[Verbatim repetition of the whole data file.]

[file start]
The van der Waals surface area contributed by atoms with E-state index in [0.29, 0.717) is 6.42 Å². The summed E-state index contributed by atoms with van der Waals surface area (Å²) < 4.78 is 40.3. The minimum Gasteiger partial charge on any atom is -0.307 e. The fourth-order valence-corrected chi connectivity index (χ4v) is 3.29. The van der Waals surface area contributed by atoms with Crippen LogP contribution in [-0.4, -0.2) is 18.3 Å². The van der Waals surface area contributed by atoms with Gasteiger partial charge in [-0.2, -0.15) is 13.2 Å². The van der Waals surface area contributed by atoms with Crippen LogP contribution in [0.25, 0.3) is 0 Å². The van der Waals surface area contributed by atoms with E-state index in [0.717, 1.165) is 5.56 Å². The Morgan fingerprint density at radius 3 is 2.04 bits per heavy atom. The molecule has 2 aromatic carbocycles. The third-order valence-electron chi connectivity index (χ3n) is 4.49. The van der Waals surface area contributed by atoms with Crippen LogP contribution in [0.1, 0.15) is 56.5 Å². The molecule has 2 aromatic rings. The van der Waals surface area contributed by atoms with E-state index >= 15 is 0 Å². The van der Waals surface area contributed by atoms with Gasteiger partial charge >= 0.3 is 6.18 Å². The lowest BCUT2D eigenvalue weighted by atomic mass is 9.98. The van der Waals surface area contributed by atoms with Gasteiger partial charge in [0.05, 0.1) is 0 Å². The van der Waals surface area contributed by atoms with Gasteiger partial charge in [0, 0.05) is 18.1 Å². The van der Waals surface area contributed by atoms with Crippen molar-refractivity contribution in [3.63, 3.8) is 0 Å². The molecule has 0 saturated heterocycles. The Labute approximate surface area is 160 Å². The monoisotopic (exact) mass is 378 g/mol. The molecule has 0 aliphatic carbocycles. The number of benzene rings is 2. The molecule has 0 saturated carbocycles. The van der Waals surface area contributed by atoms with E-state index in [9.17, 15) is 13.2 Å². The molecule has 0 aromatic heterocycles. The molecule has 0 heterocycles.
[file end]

The van der Waals surface area contributed by atoms with E-state index in [0.29, 0.717) is 6.42 Å². The summed E-state index contributed by atoms with van der Waals surface area (Å²) < 4.78 is 40.3. The minimum Gasteiger partial charge on any atom is -0.307 e. The fourth-order valence-corrected chi connectivity index (χ4v) is 3.29. The van der Waals surface area contributed by atoms with Crippen LogP contribution in [-0.4, -0.2) is 18.3 Å². The van der Waals surface area contributed by atoms with Gasteiger partial charge in [-0.2, -0.15) is 13.2 Å². The van der Waals surface area contributed by atoms with Crippen LogP contribution in [0.25, 0.3) is 0 Å². The van der Waals surface area contributed by atoms with E-state index in [0.717, 1.165) is 5.56 Å². The Morgan fingerprint density at radius 3 is 2.04 bits per heavy atom. The molecule has 2 aromatic carbocycles. The third-order valence-electron chi connectivity index (χ3n) is 4.49. The van der Waals surface area contributed by atoms with Crippen LogP contribution in [0.1, 0.15) is 56.5 Å². The molecule has 2 aromatic rings. The van der Waals surface area contributed by atoms with E-state index >= 15 is 0 Å². The van der Waals surface area contributed by atoms with Gasteiger partial charge >= 0.3 is 6.18 Å². The lowest BCUT2D eigenvalue weighted by atomic mass is 9.98. The van der Waals surface area contributed by atoms with Gasteiger partial charge in [0.05, 0.1) is 0 Å². The van der Waals surface area contributed by atoms with Gasteiger partial charge in [0, 0.05) is 18.1 Å². The van der Waals surface area contributed by atoms with Crippen molar-refractivity contribution in [3.63, 3.8) is 0 Å². The molecule has 0 saturated heterocycles. The Labute approximate surface area is 160 Å². The monoisotopic (exact) mass is 378 g/mol. The molecule has 0 aliphatic carbocycles. The number of benzene rings is 2. The molecule has 0 saturated carbocycles. The van der Waals surface area contributed by atoms with E-state index in [9.17, 15) is 13.2 Å². The molecule has 0 aromatic heterocycles. The molecule has 0 heterocycles.